Dr. Joy Lawn works tirelessly to ensure newborns get a healthy shot at life. In her travels with the Saving Newborn Lives Program at Save the Children, she comes across a multitude of stories like this one she recently wrote about for Healthy Newborn Network:
A woman goes into labour in rural Uganda. After a day in labour she is weakening and her husband brings her to the nearest facility although it has no running water or electricity. The midwife on duty recognises that the mother needs an emergency C-section, however, there is no doctor at this facility and the nearest referral hospital is a two-day drive away. The midwife takes action and finds a doctor who had observed a C-section as a medical student but had never performed one. He cuts the woman open from sternum to pelvis.
This particular story ends well. Both mother and baby survive thanks to a proactive midwife. Here’s the kicker: the woman is Dr. Lawn’s own mother, and the baby is Dr. Lawn. Dr. Lawn shared her personal experience to highlight the crucial need for more trained midwives and skilled health workers worldwide and particularly in Africa.
A study published today in the medical journal PLoS Medicine and coauthored by Dr. Lawn highlights, too, the vital need to focus on the health of newborns.
The study, conducted by researchers at the World Health Organization (WHO), Save the Children and the London School of Hygiene and Tropical Medicine includes 20 years of data from all 193 WHO member countries and provides the most comprehensive set of estimates to date.
There is some good news. The authors found that neonatal deaths dropped from 4.6 million to 3.3 million between 1990 and 2009, but it’s still slow going. Prevention of newborn deaths lags behind progress on maternal mortality, and mortality of older children (ages 1 month to 5 years), Save the Children says. And, the study’s authors point out the share of newborn deaths will likely keep on growing.
More than half of the neonatal deaths in 2009 occurred in just 5 countries: India, Nigeria, Pakistan, China and the Democratic Republic of the Congo (DCR). And despite the worldwide decrease over the 20 year period, neonatal mortality rates are up in 8 countries — 5 of which are in Africa. Even here at home the news is not all good. The U.S. now ranks 41st on the list — dropping down from number 28, 20 years ago.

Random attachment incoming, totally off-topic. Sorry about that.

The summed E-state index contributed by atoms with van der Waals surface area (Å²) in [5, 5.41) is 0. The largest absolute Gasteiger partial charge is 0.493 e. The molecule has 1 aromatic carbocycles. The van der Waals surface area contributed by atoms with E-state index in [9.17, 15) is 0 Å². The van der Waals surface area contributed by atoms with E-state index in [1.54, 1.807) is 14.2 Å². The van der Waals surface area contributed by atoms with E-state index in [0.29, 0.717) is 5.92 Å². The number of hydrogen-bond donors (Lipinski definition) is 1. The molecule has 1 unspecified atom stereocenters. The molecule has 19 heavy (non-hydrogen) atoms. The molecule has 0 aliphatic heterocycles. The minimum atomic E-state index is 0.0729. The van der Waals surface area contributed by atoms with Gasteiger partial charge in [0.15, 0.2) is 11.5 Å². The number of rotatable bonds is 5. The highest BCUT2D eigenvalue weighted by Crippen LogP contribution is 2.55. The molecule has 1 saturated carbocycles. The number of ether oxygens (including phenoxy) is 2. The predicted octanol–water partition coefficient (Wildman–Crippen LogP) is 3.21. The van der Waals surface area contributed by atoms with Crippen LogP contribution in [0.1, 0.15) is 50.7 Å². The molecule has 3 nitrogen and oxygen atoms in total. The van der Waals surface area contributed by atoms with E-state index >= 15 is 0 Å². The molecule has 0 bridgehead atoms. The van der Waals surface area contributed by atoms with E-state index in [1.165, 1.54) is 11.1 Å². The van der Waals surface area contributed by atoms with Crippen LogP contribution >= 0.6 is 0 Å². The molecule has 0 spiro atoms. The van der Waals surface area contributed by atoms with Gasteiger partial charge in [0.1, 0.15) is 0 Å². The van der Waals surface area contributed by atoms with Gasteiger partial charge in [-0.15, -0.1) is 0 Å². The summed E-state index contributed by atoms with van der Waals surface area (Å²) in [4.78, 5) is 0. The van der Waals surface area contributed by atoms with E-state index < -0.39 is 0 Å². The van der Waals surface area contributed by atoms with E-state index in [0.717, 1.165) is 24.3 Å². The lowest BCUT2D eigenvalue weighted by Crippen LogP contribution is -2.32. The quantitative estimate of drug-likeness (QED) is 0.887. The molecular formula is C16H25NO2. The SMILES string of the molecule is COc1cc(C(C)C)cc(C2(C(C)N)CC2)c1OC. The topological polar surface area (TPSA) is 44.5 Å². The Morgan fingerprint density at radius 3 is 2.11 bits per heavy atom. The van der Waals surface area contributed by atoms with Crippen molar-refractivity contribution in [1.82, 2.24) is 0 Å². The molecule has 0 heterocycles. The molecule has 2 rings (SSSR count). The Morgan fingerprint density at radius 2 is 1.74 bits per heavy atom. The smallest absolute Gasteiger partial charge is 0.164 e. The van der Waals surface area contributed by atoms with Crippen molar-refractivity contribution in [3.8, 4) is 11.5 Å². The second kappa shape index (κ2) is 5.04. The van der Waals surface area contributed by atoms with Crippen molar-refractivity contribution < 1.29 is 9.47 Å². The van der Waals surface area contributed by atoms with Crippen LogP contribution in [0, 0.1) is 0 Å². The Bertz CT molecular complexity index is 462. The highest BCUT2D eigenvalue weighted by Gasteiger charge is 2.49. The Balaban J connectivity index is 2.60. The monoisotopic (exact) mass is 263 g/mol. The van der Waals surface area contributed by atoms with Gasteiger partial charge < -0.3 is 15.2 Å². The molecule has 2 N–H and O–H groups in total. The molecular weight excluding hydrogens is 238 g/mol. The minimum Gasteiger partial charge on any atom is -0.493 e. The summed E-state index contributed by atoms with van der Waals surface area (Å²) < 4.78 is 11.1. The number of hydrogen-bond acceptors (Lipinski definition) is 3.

And in fact, each year more than 8 million children don’t live to see their 5th birthday. Most of these deaths occur in the developing world, and most are preventable with proper care, as Dr. Lawn pointed out.
“Newborns are barely on the global health agenda and this study lays out the tragic results of that neglect. Each year 3.3 million babies still die in the first four weeks of life — despite the existence of proven, cost-effective interventions that could save these newborn lives,” Dr. Lawn said.
The study points to preterm delivery, asphyxia and severe infections as the three leading causes of newborn death. “We know that solutions as simple as keeping newborns warm, clean and properly breastfed can keep them alive, but many countries are in desperate need of more and better trained frontline health workers to teach these basic lifesaving practices,” Dr Lawn said.
“The global health worker crisis is the biggest factor in the deaths of mothers and children, and particularly the 3.3 million newborns dying needlessly each year. Training more midwives and more community health workers will allow many more lives to be saved.”
Take action! Save the Children is calling for more health workers to prevent these kind of deaths, and also letting Americans know that the best way they can support continued progress on saving lives is to ask Congress not to approve cuts to foreign aid. Sign the petition here.
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Read more: Dr. Joy Lawn, London School of Hygiene and Tropical Medicine, maternal mortality, midwives, neonatal mortality, newborn, newborn deaths, PLoS Medicine, save the children, who, world health organization
Photo credit: Brainsonic
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